Like life and nature, of course it is more complicated than simply pouring nematode worms onto the soil to kill slugs. By themselves alone these nematode worms will not kill slugs. To be effective against slugs researchers found that they HAVE to be at a certain stage in their life cycle ( dauer larvae) AND infected with its associated bacteria (Moraxella osloensis). Neither of these partners in slug crime, live in sufficient numbers to make a significant difference to slugs in our gardens. Thus they are both mass cultured. In fact the associated bacteria was one of many that was tested to see if the combination of these particular nematodes and this particular bacteria were successful together in effective slug control and both were capable of commercial reproductivity. So why are n’t the nematodes effective against slugs by themselves you may ask? The bacteria have to be inside the nematode. The nematode has to be at the right stage in its life cycle and has to be inside a slug! Then the worms release the bacteria, which breed and release a toxin, which kills the slug. This toxin is particularly effective against the grey field slug, whilst results with other slug species, larger slugs, adults of certain slug species and snail species are more variable.
A tall order ?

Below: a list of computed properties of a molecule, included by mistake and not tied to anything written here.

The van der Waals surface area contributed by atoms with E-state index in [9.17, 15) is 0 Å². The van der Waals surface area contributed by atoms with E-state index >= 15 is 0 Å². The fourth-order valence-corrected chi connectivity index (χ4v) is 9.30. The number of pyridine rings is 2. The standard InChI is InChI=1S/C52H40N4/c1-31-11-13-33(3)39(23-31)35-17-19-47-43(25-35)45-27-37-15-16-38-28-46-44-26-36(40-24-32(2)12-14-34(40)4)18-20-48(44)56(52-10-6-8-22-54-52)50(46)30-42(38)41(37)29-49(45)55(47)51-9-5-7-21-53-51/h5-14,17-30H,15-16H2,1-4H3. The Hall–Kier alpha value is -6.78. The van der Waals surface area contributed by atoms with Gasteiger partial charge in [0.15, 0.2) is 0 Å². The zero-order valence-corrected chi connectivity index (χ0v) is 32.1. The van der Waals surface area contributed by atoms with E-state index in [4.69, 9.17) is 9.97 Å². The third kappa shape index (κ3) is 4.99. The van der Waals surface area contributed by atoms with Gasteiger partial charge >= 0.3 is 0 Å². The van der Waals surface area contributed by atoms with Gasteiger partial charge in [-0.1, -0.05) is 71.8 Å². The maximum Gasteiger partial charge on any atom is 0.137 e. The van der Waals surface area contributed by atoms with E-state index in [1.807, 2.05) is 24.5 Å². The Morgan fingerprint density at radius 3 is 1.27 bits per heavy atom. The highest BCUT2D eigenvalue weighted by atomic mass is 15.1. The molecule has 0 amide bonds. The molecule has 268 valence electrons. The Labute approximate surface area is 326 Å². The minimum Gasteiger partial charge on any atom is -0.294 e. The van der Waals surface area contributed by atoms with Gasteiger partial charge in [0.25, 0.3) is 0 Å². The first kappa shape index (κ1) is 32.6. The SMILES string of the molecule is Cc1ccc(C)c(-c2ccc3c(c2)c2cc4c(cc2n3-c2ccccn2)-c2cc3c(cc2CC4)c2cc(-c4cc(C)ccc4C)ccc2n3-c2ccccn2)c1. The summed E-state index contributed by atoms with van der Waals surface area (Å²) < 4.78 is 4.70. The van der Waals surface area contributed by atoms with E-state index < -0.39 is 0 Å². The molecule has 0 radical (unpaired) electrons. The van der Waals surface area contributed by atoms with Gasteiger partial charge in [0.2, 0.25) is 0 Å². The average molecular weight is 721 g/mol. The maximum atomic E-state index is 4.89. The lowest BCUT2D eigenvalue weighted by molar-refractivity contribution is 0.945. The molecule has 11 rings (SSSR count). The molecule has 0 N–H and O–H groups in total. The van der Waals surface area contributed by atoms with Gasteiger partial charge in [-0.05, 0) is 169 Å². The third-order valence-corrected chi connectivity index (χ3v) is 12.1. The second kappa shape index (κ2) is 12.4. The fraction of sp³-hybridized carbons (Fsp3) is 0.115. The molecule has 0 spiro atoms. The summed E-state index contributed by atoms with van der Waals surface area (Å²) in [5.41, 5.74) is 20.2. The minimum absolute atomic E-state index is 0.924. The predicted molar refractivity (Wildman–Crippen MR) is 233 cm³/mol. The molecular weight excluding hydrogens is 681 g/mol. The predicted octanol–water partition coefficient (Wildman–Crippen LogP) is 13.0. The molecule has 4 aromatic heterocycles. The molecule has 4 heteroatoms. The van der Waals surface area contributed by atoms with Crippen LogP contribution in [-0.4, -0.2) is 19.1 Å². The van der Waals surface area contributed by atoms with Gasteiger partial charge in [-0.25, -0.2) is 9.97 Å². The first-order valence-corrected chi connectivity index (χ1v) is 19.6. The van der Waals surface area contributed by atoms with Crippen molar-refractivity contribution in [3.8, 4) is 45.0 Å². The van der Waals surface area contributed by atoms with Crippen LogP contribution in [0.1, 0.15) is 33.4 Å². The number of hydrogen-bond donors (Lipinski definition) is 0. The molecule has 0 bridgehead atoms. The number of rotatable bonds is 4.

Lets compare the above soup with the real product. Mass producing nematodes needs specialist equipment, treatment and aftercare in sterile and bacteria free conditions. They are produced in specially designed air lift fermentors, which minimises mechanical damage/injury to living organisms, in huge 1000-20,00 litre capacity vats on a three dimensional matrix of foam chips impregnated with the required foods and nutrients and later inoculated with the symbiotic bacteria, (Moraxella osloensis). The two organisms, have to be kept at ideal temperatures and conditions throughout the whole process. In particular the nematode worms have to be ‘nursed’ in order for them to undergo two-three generations before they form the infected juvenile form, the only form that has proved lethal to slugs. So whilst this process is going on somebody has to check which stage the nematodes are at in their life cycle. If the conditions etc., are not to the likings of the nematodes their numbers will be affected. Once at the required stage in their life, the nematodes are harvested by centrifugation of the medium, mixed with an inert carrier such as powdered clay or vermiculite. Then the water content of the medium has to be adjusted so that the nematodes become partly dehydrated and immobile. This conserves their energy, as at this stage of their life, the nematodes do not eat and live off fats deposited within their bodies. To keep them viable, they have to be kept at 5˚C/40˚F, not allowed to freeze and kept out of sunlight. Then they are packaged in high density polythene bags which have been designed to allow air exchange but retain moisture. Under refrigeration, the nematodes can survive up to 6 months in this state. Would the ‘soup’ be satisfactory to ensure the above conditions?